Military chief insists ‘business as usual’ as security questions mount

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Britain’s defence chief has insisted it is “business as usual” amid concerns over who has the authority to take major decisions in Boris Johnson’s absence.

General Sir Nick Carter, chief of the defence staff, said he believed there is a “very clear” chain of command given the National Security Council (NSC), containing senior Cabinet ministers, is “wrapped around” the Prime Minister.

He suggested operations would continue without disruption despite Mr Johnson being admitted to intensive care after his coronavirus symptoms worsened.

Cabinet Office minister Michael Gove said he could not comment about national security matters when asked if responsibilities connected to nuclear attack had been passed on to Foreign Secretary Dominic Raab, who is deputising for the PM.

In a separate interview, he claimed “Dominic is in charge” before outlining how there are “appropriate ways” to take decisions to keep the country safe.

Defence spending
Vanguard-class submarine HMS Vigilant (Danny Lawson/PA)

“We must anticipate adversaries attempting to exploit any perceived weakness.”

Sir Nick said all the thoughts and prayers of the armed forces are with the PM.

Asked if there is a clear chain of command for the armed forces in such a situation, Sir Nick told BBC Radio 4’s Today programme: “Yes, it’s very clear I think.

“We work straight through to the Prime Minister but of course there’s the National Security Council that’s wrapped around him and formed of many of the Cabinet ministers and supported by the National Security Adviser.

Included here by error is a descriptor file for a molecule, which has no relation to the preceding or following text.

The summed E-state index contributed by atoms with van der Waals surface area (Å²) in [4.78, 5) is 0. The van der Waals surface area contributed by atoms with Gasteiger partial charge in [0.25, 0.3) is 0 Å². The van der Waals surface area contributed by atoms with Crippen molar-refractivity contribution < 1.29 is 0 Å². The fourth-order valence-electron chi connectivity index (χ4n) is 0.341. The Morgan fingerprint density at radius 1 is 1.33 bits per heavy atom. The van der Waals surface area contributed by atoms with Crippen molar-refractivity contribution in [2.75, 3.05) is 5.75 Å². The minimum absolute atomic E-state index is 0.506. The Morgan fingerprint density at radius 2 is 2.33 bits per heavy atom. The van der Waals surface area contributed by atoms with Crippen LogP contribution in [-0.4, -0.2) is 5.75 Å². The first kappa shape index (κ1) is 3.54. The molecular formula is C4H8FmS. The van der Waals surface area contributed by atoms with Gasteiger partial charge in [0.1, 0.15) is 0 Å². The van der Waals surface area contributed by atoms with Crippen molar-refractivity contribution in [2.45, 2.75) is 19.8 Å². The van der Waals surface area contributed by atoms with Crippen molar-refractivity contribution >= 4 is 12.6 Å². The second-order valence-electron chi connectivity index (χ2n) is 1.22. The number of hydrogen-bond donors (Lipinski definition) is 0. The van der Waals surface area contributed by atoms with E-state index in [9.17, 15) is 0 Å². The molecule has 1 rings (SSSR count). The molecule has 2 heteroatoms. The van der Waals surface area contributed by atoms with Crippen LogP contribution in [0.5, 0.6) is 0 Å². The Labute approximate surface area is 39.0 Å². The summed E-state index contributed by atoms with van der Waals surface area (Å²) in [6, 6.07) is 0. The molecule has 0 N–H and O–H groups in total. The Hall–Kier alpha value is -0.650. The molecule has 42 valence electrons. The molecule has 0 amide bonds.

“I think on that basis we’re pretty confident it’s business as usual as far as the operations are concerned.”

Sir Nick said he believed Mr Raab would chair the NSC and be supported by others.

British oil tanker Stena Impero
Chief of the Defence Staff General Sir Nick Carter (Yui Mok/PA)

Pressed on what the armed forces would do if there was civil unrest in the country, Sir Nick replied: “I think it’s most unlikely that we would get involved in public order at all.

“Generally speaking our role in this is to back-fill the police in those roles that don’t face the public so the police force are able to manage public order on the country’s behalf.”

Mr Gove, asked who is in charge in terms of defences and security, told Good Morning Britain: “Dominic is in charge.

“I won’t go into the details of the different national security decisions and protocols that there are but there are appropriate ways in which decisions can be taken in order to keep this country safe.

“The ultimate decisions are always taken by politicians and in this case the PM has asked Dominic to deputise for him, so it’s Dominic as Foreign Secretary who’s in charge.”

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